Trinity 25, 3rd Last Sunday in the Church Year
In the name of the Father and of the ✠ Son and of the Holy Spirit
The temple area in Jerusalem was a rather impressive display of architecture and engineering. In the years before Jesus’ birth, King Herod had engaged in a multi-decade project to turn the entire temple mount into a place rivaling the glories of Rome, with dozens of huge colonnades and porticos and archways and structures surrounding the temple. And the temple itself was a sight to behold–renovated and upgraded by Herod. Because it was a building of white marble and gold, with bronze entrance doors, it was said that you couldn’t look directly at the Temple in full sunlight or it would practically blind you. The disciples were impressed by all this glory, and they point it out to Jesus.
However, Jesus bursts their bubble. The glories of this present world, even of the temple itself, were passing away. Jesus, who is the eternal temple, the dwelling place of God in the flesh, tells them that those huge, expertly-crafted, marvelously-placed stones would all be destroyed and thrown down, not one stone left upon another. This must have been a shocking thing for the disciples to hear, and it gets them to thinking about big apocalyptic things, like the end of the age.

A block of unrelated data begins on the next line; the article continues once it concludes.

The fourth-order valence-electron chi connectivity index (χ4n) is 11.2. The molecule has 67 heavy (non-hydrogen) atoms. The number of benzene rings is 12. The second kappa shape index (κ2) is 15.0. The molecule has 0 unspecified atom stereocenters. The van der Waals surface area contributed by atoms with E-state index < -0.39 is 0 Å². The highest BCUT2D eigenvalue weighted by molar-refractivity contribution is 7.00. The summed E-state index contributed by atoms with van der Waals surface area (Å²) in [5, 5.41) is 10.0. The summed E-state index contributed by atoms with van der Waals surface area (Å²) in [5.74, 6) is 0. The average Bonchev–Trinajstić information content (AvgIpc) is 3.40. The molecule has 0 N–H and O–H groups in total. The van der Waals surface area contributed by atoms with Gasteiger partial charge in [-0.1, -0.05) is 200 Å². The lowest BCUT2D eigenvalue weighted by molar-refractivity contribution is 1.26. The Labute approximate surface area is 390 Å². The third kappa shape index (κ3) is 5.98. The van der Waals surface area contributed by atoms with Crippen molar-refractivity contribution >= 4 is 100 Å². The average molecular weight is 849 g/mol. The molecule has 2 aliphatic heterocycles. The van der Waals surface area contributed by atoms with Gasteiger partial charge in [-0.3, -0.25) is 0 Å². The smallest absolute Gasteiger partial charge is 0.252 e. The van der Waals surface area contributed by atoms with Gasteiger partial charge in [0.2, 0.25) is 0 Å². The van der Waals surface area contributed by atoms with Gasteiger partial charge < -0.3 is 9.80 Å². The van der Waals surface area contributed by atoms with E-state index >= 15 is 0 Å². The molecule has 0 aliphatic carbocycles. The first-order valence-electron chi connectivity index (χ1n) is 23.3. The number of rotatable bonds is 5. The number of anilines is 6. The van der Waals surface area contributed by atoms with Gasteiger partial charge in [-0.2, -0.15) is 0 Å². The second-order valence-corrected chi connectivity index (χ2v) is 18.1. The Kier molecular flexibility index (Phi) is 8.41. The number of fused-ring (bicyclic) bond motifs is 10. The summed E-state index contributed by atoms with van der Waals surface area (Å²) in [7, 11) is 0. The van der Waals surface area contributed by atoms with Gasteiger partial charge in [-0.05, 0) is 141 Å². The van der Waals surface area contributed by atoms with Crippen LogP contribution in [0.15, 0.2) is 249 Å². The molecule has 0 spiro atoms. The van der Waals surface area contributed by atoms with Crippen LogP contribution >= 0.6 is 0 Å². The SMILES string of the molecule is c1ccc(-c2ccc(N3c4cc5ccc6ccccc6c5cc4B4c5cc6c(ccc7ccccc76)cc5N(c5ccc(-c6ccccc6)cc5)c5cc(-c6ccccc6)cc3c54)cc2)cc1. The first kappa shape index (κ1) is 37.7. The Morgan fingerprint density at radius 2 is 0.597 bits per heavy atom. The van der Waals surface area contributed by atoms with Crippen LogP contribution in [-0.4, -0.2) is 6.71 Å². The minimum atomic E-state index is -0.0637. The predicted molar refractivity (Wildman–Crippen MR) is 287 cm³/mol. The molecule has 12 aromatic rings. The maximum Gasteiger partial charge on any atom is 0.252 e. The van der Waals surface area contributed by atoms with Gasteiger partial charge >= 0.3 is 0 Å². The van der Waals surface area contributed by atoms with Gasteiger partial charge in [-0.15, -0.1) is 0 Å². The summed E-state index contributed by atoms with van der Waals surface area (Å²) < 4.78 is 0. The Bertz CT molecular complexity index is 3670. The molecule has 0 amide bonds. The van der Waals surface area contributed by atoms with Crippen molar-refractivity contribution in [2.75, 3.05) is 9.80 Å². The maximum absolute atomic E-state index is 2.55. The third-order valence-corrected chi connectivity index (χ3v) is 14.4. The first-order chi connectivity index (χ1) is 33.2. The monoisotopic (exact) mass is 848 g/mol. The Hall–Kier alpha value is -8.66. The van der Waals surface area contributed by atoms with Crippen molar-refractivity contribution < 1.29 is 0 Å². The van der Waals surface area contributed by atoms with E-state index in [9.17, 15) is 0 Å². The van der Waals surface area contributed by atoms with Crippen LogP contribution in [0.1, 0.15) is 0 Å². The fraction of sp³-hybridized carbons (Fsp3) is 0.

That’s what Jesus wants us to do, too, especially as we begin to wind down to the end of the church year. Now is the time for us to ponder ultimate and eternal things and not just what is impressive in this world. We, too, can rightly marvel at amazing feats of architecture, like the ancient pyramids, medieval and renaissance church buildings, modern stadiums and skyscrapers. We, too, can be amazed at technological wonders like GPS and artificial intelligence. But lest we get too full of ourselves and what humans can achieve, Jesus bursts our bubble and gives us a dose of reality. It’s all going to be thrown down and destroyed–including this building, including the things you’ve built up in your life–all of it. Don’t get too caught up in temporary wonders and accomplishments, or you’ll go down with them.